In France, brain death diagnosis is regulated by law and mandates the use of confirmatory tests (electroencephalogram or angiography). No data are available on this practice and the possible influence of medical history.
National survey using an e-mail questionnaire after phone agreement.
Patients and methods
A questionnaire was sent to intensive care units allowed to practice organ harvesting. It assessed the use of supplementary tests, the reasons behind the choice of a confirmatory test, as well as the influence of medical history on decision-making.
Eighty-two out of 188 intensive care units (ICU) answered the questionnaire. Most of them (80%) performed supplementary tests, mainly transcranial Doppler. Computed tomography (CT) angiography was the only confirmatory test available in all ICUs, and this without interruption for 94% of them. Electroencephalogram (EEG) availability was usually restricted to weekdays. Most ICUs confirmed brain death by a CT-angiography (95%), less frequently by EEG (54%) and rarely by arteriography (12%). These tests were usually performed within 1 to 6hours after clinical diagnosis. Results from imaging tests were obtained within 15minutes in the majority of ICUs (59%), whereas the time for EEG results was more frequently between 15 and 60minutes (62%). The choice of confirmatory test was guided by its availability (43%), or protocol driven (20%), or a combination of both of the latter criteria (35%). Medical history had no influence on this choice for 63% of respondents.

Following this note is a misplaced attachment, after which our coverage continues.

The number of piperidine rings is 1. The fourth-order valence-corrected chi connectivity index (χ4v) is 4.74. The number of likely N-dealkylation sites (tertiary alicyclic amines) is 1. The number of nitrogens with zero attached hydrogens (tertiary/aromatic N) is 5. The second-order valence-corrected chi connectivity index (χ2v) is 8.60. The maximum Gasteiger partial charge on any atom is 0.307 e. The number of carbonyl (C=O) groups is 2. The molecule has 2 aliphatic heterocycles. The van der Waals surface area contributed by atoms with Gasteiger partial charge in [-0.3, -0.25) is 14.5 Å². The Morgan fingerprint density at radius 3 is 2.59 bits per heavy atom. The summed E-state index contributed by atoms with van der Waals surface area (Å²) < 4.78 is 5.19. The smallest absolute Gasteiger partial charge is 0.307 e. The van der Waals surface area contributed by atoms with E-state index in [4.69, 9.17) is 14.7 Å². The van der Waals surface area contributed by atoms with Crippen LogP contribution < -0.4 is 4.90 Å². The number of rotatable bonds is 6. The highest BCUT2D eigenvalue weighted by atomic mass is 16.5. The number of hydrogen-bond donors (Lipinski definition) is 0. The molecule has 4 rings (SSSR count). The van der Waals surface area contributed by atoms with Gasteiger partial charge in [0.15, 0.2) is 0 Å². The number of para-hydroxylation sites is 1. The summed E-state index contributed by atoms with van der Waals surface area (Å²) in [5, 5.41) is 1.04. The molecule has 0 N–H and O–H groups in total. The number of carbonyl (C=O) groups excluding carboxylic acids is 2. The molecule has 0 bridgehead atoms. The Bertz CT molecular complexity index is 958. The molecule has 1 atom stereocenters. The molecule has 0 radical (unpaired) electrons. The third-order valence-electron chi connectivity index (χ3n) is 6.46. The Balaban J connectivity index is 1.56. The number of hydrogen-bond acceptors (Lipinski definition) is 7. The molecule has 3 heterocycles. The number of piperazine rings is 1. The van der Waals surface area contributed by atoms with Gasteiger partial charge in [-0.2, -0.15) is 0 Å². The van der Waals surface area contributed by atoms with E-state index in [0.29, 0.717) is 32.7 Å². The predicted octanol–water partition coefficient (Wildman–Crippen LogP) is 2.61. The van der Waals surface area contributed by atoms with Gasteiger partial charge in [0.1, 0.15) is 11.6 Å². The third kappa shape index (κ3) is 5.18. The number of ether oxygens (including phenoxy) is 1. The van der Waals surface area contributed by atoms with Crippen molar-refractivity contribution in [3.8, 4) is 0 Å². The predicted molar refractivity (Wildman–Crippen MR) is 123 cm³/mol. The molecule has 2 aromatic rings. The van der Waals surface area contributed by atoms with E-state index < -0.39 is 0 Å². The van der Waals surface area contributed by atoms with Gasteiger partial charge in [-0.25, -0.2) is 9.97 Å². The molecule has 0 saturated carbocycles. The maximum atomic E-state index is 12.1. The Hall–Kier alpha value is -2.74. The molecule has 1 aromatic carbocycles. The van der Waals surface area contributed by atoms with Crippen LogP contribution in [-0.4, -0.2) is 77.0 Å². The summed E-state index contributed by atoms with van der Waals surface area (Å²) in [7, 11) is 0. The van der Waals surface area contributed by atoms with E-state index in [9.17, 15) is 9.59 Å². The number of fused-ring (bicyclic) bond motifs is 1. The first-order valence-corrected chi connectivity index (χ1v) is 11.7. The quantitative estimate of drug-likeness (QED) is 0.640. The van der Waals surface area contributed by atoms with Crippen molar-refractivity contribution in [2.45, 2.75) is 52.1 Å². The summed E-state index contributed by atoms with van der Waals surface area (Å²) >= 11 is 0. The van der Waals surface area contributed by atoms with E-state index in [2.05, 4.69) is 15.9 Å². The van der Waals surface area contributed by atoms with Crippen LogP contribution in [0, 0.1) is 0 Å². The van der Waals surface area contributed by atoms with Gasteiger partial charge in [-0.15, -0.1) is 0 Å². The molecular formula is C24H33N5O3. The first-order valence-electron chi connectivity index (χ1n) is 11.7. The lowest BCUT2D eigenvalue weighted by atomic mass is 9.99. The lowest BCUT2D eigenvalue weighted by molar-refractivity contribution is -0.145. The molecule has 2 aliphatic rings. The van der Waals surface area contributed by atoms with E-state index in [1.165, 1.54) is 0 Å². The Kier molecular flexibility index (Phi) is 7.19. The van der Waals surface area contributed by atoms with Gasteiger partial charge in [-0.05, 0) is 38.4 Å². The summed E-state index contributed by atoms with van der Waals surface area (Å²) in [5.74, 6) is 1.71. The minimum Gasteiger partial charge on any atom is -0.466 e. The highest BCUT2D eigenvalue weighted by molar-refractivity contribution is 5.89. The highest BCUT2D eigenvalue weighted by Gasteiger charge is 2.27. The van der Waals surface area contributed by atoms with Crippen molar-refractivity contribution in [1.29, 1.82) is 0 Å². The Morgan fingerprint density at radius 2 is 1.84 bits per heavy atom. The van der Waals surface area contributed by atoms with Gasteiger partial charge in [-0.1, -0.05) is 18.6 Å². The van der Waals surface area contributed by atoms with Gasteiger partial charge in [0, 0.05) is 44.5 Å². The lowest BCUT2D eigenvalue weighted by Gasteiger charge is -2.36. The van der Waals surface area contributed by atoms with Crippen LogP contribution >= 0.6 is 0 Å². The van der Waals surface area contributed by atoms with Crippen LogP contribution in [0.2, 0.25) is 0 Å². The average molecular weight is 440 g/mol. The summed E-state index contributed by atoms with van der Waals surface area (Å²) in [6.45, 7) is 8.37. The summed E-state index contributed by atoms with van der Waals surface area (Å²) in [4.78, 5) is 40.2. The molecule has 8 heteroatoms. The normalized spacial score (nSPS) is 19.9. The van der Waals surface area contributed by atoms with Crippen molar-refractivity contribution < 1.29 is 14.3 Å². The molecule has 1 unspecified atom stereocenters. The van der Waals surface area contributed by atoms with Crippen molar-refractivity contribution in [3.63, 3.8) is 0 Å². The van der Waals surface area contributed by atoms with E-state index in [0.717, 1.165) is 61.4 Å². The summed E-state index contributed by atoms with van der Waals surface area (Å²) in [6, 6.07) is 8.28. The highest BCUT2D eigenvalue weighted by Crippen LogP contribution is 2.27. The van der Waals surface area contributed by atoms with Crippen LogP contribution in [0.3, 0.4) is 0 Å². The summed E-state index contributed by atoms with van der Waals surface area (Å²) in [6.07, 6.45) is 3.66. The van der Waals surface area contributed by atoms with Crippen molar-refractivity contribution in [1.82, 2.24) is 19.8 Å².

CT-angiography is currently the privileged confirmatory test for the diagnosis of brain death in France. Availability is the main reason behind this choice. The EEG is the second most commonly used test. Transcranial Doppler helps to determine when to perform confirmatory tests.Le texte complet de cet article est disponible en PDF.
Keywords : Survey, Brain death, Electroencephalogram, Brain CT-angiography, Transcranial Doppler